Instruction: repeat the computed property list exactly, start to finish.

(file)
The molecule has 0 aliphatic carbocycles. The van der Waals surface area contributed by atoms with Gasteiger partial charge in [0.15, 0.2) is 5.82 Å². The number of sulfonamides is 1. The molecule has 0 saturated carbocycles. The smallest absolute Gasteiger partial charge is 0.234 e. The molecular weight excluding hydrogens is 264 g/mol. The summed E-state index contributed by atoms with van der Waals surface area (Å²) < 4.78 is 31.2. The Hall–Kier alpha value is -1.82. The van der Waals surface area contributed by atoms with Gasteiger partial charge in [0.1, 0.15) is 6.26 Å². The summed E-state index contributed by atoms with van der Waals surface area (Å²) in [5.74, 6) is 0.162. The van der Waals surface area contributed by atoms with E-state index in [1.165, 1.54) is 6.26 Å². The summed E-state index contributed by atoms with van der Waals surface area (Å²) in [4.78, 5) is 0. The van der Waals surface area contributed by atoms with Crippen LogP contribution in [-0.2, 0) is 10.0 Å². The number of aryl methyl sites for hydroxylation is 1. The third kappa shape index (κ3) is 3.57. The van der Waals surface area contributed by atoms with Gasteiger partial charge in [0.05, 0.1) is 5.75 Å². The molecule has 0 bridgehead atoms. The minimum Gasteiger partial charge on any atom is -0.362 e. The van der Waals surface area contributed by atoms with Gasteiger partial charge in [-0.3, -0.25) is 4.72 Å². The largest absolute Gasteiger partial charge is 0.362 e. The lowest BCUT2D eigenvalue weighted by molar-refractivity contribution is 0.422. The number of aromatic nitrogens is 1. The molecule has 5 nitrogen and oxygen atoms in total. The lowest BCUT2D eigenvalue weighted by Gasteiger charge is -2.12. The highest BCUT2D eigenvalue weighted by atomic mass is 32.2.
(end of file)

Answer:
The molecule has 0 aliphatic carbocycles. The van der Waals surface area contributed by atoms with Gasteiger partial charge in [0.15, 0.2) is 5.82 Å². The number of sulfonamides is 1. The molecule has 0 saturated carbocycles. The smallest absolute Gasteiger partial charge is 0.234 e. The molecular weight excluding hydrogens is 264 g/mol. The summed E-state index contributed by atoms with van der Waals surface area (Å²) < 4.78 is 31.2. The Hall–Kier alpha value is -1.82. The van der Waals surface area contributed by atoms with Gasteiger partial charge in [0.1, 0.15) is 6.26 Å². The summed E-state index contributed by atoms with van der Waals surface area (Å²) in [5.74, 6) is 0.162. The van der Waals surface area contributed by atoms with E-state index in [1.165, 1.54) is 6.26 Å². The summed E-state index contributed by atoms with van der Waals surface area (Å²) in [4.78, 5) is 0. The van der Waals surface area contributed by atoms with Crippen LogP contribution in [-0.2, 0) is 10.0 Å². The number of aryl methyl sites for hydroxylation is 1. The third kappa shape index (κ3) is 3.57. The van der Waals surface area contributed by atoms with Gasteiger partial charge in [0.05, 0.1) is 5.75 Å². The molecule has 0 bridgehead atoms. The minimum Gasteiger partial charge on any atom is -0.362 e. The van der Waals surface area contributed by atoms with Gasteiger partial charge in [-0.3, -0.25) is 4.72 Å². The largest absolute Gasteiger partial charge is 0.362 e. The lowest BCUT2D eigenvalue weighted by molar-refractivity contribution is 0.422. The number of aromatic nitrogens is 1. The molecule has 5 nitrogen and oxygen atoms in total. The lowest BCUT2D eigenvalue weighted by Gasteiger charge is -2.12. The highest BCUT2D eigenvalue weighted by atomic mass is 32.2.